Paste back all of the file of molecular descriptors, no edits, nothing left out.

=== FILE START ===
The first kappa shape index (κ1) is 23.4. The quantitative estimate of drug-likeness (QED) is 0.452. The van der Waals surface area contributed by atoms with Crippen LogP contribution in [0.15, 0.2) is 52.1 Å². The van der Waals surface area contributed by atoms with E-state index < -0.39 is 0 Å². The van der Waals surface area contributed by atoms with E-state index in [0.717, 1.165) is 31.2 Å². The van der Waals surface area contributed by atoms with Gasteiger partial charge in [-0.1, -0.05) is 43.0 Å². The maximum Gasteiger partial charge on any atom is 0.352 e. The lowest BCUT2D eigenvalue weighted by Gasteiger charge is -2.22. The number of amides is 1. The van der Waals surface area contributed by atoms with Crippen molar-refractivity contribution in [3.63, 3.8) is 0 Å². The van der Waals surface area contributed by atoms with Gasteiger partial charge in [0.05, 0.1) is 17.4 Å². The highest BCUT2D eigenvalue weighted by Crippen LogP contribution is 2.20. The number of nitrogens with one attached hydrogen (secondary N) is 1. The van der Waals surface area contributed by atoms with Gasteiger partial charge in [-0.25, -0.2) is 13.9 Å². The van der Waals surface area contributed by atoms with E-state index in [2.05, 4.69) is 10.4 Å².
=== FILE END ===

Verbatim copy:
The first kappa shape index (κ1) is 23.4. The quantitative estimate of drug-likeness (QED) is 0.452. The van der Waals surface area contributed by atoms with Crippen LogP contribution in [0.15, 0.2) is 52.1 Å². The van der Waals surface area contributed by atoms with E-state index < -0.39 is 0 Å². The van der Waals surface area contributed by atoms with E-state index in [0.717, 1.165) is 31.2 Å². The van der Waals surface area contributed by atoms with Gasteiger partial charge in [-0.1, -0.05) is 43.0 Å². The maximum Gasteiger partial charge on any atom is 0.352 e. The lowest BCUT2D eigenvalue weighted by Gasteiger charge is -2.22. The number of amides is 1. The van der Waals surface area contributed by atoms with Crippen molar-refractivity contribution in [3.63, 3.8) is 0 Å². The van der Waals surface area contributed by atoms with Gasteiger partial charge in [0.05, 0.1) is 17.4 Å². The highest BCUT2D eigenvalue weighted by Crippen LogP contribution is 2.20. The number of nitrogens with one attached hydrogen (secondary N) is 1. The van der Waals surface area contributed by atoms with Gasteiger partial charge in [-0.25, -0.2) is 13.9 Å². The van der Waals surface area contributed by atoms with E-state index in [2.05, 4.69) is 10.4 Å².